Regular readers may recall that I reviewed The Jasmine Sneeze, written and illustrated by Nadine Kaadan, in March 2017. When I learned that she had written and illustrated a new picture book set in Syria, her homeland, I reached out to the publisher for a review copy. I’m so happy that today’s Perfect Picture Book is releasing next week and that Lantana Publishing’s books, including Kaadan’s books, are now available in the US (See below).
Written & Illustrated By: Nadine Kaadan
Translated By: Nadine Kaadan
Publisher/Date: Lantana Publishing Ltd/16 August 2018 (originally published in Arabic by Box of Tales Publishing House, Syria/2012)
Suitable for Ages: 4-8
Themes/Topics: Syria; war; art; hope; #OwnVoices
Yazan no longer went to the park, and he no longer saw his friend who lived next door.
Everything was changing around him.
Yazan, a young boy in Damascus, Syria, is stuck in the house because of the escalating conflict, but he’s desperate to go outside, visit the park, play with his friends, and even return to school.
Links to Resources:
- Learn about the geography and rich history of Syria before the current conflicts;
- What do you do when you’re stuck at home? See a list of ideas to end indoor boredom;
- Draw a picture of your “happy place”;
- Yazan makes paper airplanes to pass the time. Make, and fly, your own paper airplanes.
Why I Like this Book:
Tomorrow provides a child’s-eye view of life in a Syrian neighborhood when war disrupts everyday activities. We learn that Yazan can no longer go outside by himself, play with friends, or go to school. His artist mother “stopped painting” and spends her days watching the news. At first, Yazan tried to amuse himself, even making “142 paper planes.” But despite his best efforts, we learn he was “BORED!” Finally frustrated at the lack of things to do, Yazan escapes outside, only to learn that the neighborhood, his world, has changed. But through the love of his parents and the creativity of his mother, Yazan learns to imagine his neighborhood as it was, before the conflict began, thus offering the reader hope that a better day will come at some future time, some tomorrow.
While several picture books published in the past several years have focused on the traumatic onset of war, the journey from a war zone, the plight of refugees, and/or the need to welcome refugees to our communities and schools, Kaadan’s focus is on the immediate onset of the conflict. She reveals only those aspects of war that would be visible to a young child sheltered at home. Rather than depicting injury, death, or flight – occurrences that could overwhelm young children, Kaadan highlights the inability to play outside and interact with friends, disruptions to education, and experiencing loud newscasts – all very kid-relatable occurrences. Through text and her evocative illustrations, she shows the emotions Yazan feels: confusion, anger, fear, and even boredom. I think kids will relate to both the changes highlighted and the emotions Yazan displays. Tragically, these are affecting both children still in conflict zones, like many places in Syria, and those who have fled to refugee camps and/or other communities and countries.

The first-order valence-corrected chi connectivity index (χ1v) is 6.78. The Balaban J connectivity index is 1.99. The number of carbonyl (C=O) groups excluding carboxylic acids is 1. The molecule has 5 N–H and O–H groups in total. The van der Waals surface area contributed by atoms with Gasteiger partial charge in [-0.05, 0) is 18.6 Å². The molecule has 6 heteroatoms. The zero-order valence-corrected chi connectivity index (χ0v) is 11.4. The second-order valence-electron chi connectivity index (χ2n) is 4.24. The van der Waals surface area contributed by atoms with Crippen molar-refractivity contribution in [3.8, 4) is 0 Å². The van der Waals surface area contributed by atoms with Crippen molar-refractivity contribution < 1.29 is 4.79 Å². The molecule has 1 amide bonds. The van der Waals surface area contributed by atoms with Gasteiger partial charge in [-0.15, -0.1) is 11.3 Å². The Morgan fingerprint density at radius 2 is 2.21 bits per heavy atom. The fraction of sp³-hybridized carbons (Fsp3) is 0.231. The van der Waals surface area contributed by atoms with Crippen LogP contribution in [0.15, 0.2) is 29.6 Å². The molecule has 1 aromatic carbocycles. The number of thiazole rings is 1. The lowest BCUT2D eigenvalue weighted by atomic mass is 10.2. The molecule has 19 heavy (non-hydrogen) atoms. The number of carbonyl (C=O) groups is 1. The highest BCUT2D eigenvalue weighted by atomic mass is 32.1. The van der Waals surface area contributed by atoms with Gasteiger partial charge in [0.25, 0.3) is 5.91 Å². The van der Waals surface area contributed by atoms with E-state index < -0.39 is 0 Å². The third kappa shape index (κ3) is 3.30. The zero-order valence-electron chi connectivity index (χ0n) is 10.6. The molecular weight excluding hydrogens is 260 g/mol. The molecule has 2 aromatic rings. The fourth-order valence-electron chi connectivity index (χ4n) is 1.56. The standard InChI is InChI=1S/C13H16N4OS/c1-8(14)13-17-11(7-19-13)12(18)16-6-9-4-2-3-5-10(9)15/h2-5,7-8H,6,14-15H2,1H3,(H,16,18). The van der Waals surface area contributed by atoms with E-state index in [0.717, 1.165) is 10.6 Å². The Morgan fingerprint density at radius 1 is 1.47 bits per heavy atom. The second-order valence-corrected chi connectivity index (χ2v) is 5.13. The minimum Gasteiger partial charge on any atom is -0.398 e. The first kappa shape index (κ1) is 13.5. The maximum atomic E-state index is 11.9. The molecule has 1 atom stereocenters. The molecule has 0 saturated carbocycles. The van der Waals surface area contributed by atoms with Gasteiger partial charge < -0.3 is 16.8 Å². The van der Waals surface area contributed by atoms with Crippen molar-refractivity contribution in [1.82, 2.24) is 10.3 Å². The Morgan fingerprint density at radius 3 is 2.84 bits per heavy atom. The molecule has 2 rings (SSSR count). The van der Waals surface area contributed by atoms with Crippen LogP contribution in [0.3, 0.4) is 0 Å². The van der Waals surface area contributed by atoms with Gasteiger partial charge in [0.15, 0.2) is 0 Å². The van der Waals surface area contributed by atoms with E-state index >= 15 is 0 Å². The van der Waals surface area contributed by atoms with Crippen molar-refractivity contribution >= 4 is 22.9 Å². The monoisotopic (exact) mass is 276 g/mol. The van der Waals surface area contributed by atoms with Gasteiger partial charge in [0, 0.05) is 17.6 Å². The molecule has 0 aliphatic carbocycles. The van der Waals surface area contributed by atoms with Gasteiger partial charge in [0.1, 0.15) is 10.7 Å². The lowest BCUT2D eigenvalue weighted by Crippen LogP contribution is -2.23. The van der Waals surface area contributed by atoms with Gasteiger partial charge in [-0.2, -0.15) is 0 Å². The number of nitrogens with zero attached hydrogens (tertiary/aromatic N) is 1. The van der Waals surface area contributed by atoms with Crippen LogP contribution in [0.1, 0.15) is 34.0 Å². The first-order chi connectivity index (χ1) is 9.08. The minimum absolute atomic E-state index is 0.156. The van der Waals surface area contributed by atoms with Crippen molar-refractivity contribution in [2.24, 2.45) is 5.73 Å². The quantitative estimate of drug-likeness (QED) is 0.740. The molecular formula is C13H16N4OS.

Kaadan’s watercolor and pencil illustrations have a child-like sense to them, as if Yazan is not only experiencing the situation, but recording it, too. Utilizing color, oozing dark grays and blues for the escalating conflict, bright yellows and greens for times and places of safety and comfort, Kaadan depicts both the changes and Yazan’s emotional reactions to them.
A Note about Craft:
Kaadan is an #OwnVoices author/illustrator who depicts her home city of Damascus as war erupts. Because she is so familiar with the locale, I think she includes details in the story that help place the reader in the situation. In a note to readers, Kaadan writes, “I wrote this story because I saw children like Yazan in my hometown of Damascus. Their lives were changing, and they couldn’t understand why.”
Kaadan also focuses on disruptions to normal “kid stuff,” rather than on the aspects of war that often grab headlines. I especially appreciated the focus on Yazan’s boredom – an emotion not often mentioned in stories dealing with conflict but that is an understandable reaction to the loss of freedom to leave the house to play outside, visit with friends or even attend school. That Yazan tries to “keep himself busy” with pursuits most kids can relate to, such as doodling, building a castle from pillows, and making paper airplanes, will help kids empathize with his situation, I think.
Finally, Kaadan utilizes different color palates to contrast conflict and comfort and to display feelings, and she depicts items, like the paper airplanes and Yazan’s unused red bike, to symbolize freedom and its absence.
Visit Kaadan’s website to view more of her artwork. View a video of Kaadan discussing Tomorrow and the displaced children of Syria.
Lantana Publishing, is an independent publishing company in the UK “producing award-winning diverse and multicultural children’s books”. Both Tomorrow and The Jasmine Sneeze are available in the US, through Lantana’s US distributor, Lerner Books.
This Perfect Picture Book entry is being added to Susanna Hill’s Perfect Picture Books list. Check out the other great picture books featured there!